The Threefold Call and Character of a Disciple

 

Matthew 16:24 – “Then Jesus said to His disciples, “If anyone desires to come after Me, let him deny himself, and take up his cross, and follow Me.”  [91]

In the final verses of Matthew 16, Jesus lays out the call to discipleship. There are three things required of the one who would respond to Jesus as the Christ, the Son of the Living God. What are they?

 

First, “If anyone would come after Me, let him deny himself. Peter must have thought he was pretty special after he was the one God allowed to utter the revelation about Jesus identity. He must have thought he was pretty special, a cut above the rest of the other disciples. After all, why shouldn’t God choose him over the others to make this most important of declarations. It was just such thinking that likely led to his come to “rebuke” Jesus (16:22). Imagine, rebuking “the Christ, the Son of the Living God”! Imagine the pride, the puffed up nature of Peter to do such a thing or even think he could do such a thing. That is what the flesh, or self-centered life will lead you to do. Your “self” or “flesh” will lead you to contradict and even oppose the very plans of God.

 

The disciple therefore, needs to deny their self, their human wisdom or self-reliance. Read what the Bible says about this:

 

·         Galatians 2:20 – “I have been crucified with Christ; it is no longer I who live, but Christ lives in me; and the life which I now live in the flesh I live by faith in the Son of God, who loved me and gave Himself for me.”  [92]

 

·         Galatians 5:24 – “And those who are Christ’s have crucified the flesh with its passions and desires.”   [93] (See also Romans 8; Ephesians 4:17-24; Colossians 3)

Now we need to understand that there is a subtle and distinct difference between denying self and self-denial. Sometimes we can feed our flesh through self-denial. Self-denial can sometimes take on an ascetic or self-effort mindset that undermines denying self and actually feeds the flesh, that very thing we are seeking to crucify. How do we know the difference? Well, when you deprive yourself of something, do you subtly brag about it to God or man? Do you say, “Well, god, I’ll bet You’re pretty impressed with me aren’t you. I’ve given up smoking, and coffee, and candy, and all sorts of good stuff, and I did it all for You.” Or when you’re out with a crowd do you discreetly impress those your out with by abstaining externally from certain things with the explanation that you “gave it up for God”? Such outward medal seeking may be nothing less than pinning a medal on the chest of one whose flesh is in full bloom.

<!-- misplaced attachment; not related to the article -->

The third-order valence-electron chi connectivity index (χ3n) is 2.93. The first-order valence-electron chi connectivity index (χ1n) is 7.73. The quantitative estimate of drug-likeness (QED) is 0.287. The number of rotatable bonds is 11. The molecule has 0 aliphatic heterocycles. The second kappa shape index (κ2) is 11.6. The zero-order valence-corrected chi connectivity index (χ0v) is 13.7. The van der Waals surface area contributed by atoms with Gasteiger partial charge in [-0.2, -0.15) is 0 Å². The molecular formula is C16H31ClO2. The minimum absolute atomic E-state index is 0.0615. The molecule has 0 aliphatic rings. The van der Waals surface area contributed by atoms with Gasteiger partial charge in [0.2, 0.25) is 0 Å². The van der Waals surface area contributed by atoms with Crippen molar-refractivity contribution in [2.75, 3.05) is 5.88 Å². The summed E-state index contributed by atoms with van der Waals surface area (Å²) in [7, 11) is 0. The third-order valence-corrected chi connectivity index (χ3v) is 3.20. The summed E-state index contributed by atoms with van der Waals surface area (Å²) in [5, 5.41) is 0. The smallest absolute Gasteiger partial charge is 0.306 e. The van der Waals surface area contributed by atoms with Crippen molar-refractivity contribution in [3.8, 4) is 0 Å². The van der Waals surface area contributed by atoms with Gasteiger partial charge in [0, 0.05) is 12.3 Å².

No, when we deny our self, we do so out of loving appreciation to God (2 Corinthians 5:14-15) and it is almost an afterthought. It’s really nothing in comparison to what Christ has done for us. To deny your self is to surrender fully to God so that He can do whatever He wants to do with you, no matter how big or how small.  Self-denial exalts self and is self-serving. Deny self crucifies the flesh with its passions and desires.

 

Second, take up your cross. What does it mean to take up your cross? Sometimes people remark about their ailments, their sore back or physical problems or some other discomfort or inconvenience by saying, “Well, it’s the cross I bear.” Let me say that that is certainly not what it means to bear the cross.

 

To take up your cross means first to act redemptively for the lost like Jesus did. It means to go all the way, even to the point of death, for the sake of seeing the lost found and saved in Christ. To pick up your cross means to take on the particular mission God has called you to in your life. Jesus came with a mission, go to the cross. What is your mission? What had God called you to do? How does He plan to use you? To take up your cross means to commit yourself to that God-given mission unto death, no matter how obscure or self–denying. Taking up your cross builds on denying self, because you cannot participate effectively in God’s mission for you if your are self-seeking. His glory must be your sole desire, not your glory.